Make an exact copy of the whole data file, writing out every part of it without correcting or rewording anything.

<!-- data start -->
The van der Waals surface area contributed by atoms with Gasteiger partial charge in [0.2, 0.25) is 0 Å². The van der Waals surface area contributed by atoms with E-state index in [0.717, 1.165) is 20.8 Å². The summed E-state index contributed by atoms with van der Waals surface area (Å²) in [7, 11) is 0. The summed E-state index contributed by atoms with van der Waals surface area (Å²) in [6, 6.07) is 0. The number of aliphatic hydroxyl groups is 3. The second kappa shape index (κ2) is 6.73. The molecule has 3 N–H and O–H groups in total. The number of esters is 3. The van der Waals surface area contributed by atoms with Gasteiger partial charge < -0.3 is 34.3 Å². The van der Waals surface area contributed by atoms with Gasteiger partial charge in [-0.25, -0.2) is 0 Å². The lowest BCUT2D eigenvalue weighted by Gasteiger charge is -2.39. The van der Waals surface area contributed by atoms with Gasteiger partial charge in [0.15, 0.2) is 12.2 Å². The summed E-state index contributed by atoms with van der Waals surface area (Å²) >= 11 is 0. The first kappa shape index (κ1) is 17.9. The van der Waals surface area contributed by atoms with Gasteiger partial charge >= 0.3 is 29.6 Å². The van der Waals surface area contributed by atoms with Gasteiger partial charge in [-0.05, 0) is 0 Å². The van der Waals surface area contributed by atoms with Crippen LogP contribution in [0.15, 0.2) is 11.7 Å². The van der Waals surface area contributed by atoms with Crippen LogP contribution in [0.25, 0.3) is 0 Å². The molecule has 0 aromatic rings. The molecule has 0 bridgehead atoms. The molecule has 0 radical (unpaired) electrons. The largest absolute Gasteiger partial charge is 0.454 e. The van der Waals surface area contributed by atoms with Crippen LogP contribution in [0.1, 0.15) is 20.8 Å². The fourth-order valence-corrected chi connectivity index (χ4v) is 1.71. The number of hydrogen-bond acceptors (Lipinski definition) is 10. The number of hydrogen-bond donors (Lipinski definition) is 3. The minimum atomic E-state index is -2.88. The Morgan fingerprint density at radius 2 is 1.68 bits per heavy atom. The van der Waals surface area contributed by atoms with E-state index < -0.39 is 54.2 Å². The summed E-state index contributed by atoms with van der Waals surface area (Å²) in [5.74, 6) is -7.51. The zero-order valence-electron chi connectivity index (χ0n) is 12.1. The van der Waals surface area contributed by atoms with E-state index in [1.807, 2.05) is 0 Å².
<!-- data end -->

The van der Waals surface area contributed by atoms with Gasteiger partial charge in [0.2, 0.25) is 0 Å². The van der Waals surface area contributed by atoms with E-state index in [0.717, 1.165) is 20.8 Å². The summed E-state index contributed by atoms with van der Waals surface area (Å²) in [7, 11) is 0. The summed E-state index contributed by atoms with van der Waals surface area (Å²) in [6, 6.07) is 0. The number of aliphatic hydroxyl groups is 3. The second kappa shape index (κ2) is 6.73. The molecule has 3 N–H and O–H groups in total. The number of esters is 3. The van der Waals surface area contributed by atoms with Gasteiger partial charge < -0.3 is 34.3 Å². The van der Waals surface area contributed by atoms with Gasteiger partial charge in [-0.25, -0.2) is 0 Å². The lowest BCUT2D eigenvalue weighted by Gasteiger charge is -2.39. The van der Waals surface area contributed by atoms with Gasteiger partial charge in [0.15, 0.2) is 12.2 Å². The summed E-state index contributed by atoms with van der Waals surface area (Å²) >= 11 is 0. The first kappa shape index (κ1) is 17.9. The van der Waals surface area contributed by atoms with Gasteiger partial charge >= 0.3 is 29.6 Å². The van der Waals surface area contributed by atoms with Gasteiger partial charge in [-0.05, 0) is 0 Å². The van der Waals surface area contributed by atoms with Crippen LogP contribution in [0.15, 0.2) is 11.7 Å². The van der Waals surface area contributed by atoms with Crippen LogP contribution in [0.25, 0.3) is 0 Å². The molecule has 0 aromatic rings. The molecule has 0 bridgehead atoms. The molecule has 0 radical (unpaired) electrons. The largest absolute Gasteiger partial charge is 0.454 e. The van der Waals surface area contributed by atoms with Crippen LogP contribution in [0.1, 0.15) is 20.8 Å². The fourth-order valence-corrected chi connectivity index (χ4v) is 1.71. The number of hydrogen-bond acceptors (Lipinski definition) is 10. The number of hydrogen-bond donors (Lipinski definition) is 3. The minimum atomic E-state index is -2.88. The Morgan fingerprint density at radius 2 is 1.68 bits per heavy atom. The van der Waals surface area contributed by atoms with E-state index < -0.39 is 54.2 Å². The summed E-state index contributed by atoms with van der Waals surface area (Å²) in [5.74, 6) is -7.51. The zero-order valence-electron chi connectivity index (χ0n) is 12.1. The van der Waals surface area contributed by atoms with E-state index in [1.807, 2.05) is 0 Å².